Two ex-bankers hired to sign off contractor policies
Two former City professionals who were educated at state schools before successfully working in London’s private sector will be the face of government policies that affect contractors.
Sajid Javid, newly appointed as Business Secretary, and Greg Hands, newly appointed as Chief Secretary to the Treasury, also both worked in New York as part of their careers in banking.
Mr Javid, who replaces Vince Cable, was educated outside the private sector near his home town of Bristol, prior to graduating from Exeter University, where he studied Economics and Politics.
Mr Hands, who replaces Danny Alexander but won’t have full Cabinet membership like Mr Alexander did, went to his local grammar school, before going on to read History at Cambridge University.
The two men, both of whom took hefty pay cuts to enter politics (a reported 98% cut for Mr Javid), will help the Tories in their new bid to reclaim the working people’s vote, in line with the PM’s ‘one nation’ aspiration.
The government is also likely to hold them up as examples to the young -- multilingual Mr Hands went on to work at three different financial firms in eight years, and Mr Javid became Deutsche Bank AG’s senior managing director.
Fortunately for contractors, who will be on the receiving end of his department’s policies, Mr Javid “cares passionately about improving the UK’s poor payment culture,” says contractor body IPSE, which has engaged with him in the past.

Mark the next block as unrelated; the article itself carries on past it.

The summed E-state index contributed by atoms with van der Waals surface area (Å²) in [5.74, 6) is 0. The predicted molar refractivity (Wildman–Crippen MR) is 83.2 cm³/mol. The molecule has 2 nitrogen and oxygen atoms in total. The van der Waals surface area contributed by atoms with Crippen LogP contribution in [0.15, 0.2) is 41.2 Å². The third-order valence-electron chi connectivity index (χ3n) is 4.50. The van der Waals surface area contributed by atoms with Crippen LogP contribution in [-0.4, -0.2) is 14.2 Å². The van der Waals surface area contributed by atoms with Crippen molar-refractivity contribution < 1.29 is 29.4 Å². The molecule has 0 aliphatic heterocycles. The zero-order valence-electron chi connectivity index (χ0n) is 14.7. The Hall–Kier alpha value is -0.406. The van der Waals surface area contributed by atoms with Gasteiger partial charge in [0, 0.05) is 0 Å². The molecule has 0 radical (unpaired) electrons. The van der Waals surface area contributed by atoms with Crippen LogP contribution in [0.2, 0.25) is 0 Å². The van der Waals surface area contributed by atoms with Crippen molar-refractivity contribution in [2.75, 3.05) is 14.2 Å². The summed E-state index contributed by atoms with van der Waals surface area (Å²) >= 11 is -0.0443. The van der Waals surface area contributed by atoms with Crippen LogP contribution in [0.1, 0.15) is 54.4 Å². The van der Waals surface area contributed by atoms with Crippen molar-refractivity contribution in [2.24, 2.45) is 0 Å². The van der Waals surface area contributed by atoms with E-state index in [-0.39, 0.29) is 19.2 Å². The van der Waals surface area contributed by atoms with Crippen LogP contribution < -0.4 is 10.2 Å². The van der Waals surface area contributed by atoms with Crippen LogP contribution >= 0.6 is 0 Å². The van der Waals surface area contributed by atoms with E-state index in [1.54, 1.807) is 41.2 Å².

“Mr Javid has consistently shown an understanding and appreciation of the value of small businesses,” reassured Chris Bryce, the contractor body’s chief executive.
He added: “We eagerly anticipate the new Business Secretary bringing forward an agenda that inspires confidence in the business community.”
According to the Federation of Small Businesses, that community says the key priority of the new government – and its ministers -- should be to reduce the regulatory burden on business.
Simplifying the tax system should be a second but not too distant priority, a FSB poll found, ahead of reforming business rates and boosting young people’s employability.
Also when asked, just over half of the small businesses felt positive about what the new government will do for enterprise, but more than a quarter said they were ‘unconfident’ or ‘very unconfident.’
“Ministers will have to move quickly to demonstrate that they will truly do all they can to back small business,” the federation warned. “[This poll] sends a very clear message on what small businesses want from the new government – a supportive, light-touch tax and regulatory environment”.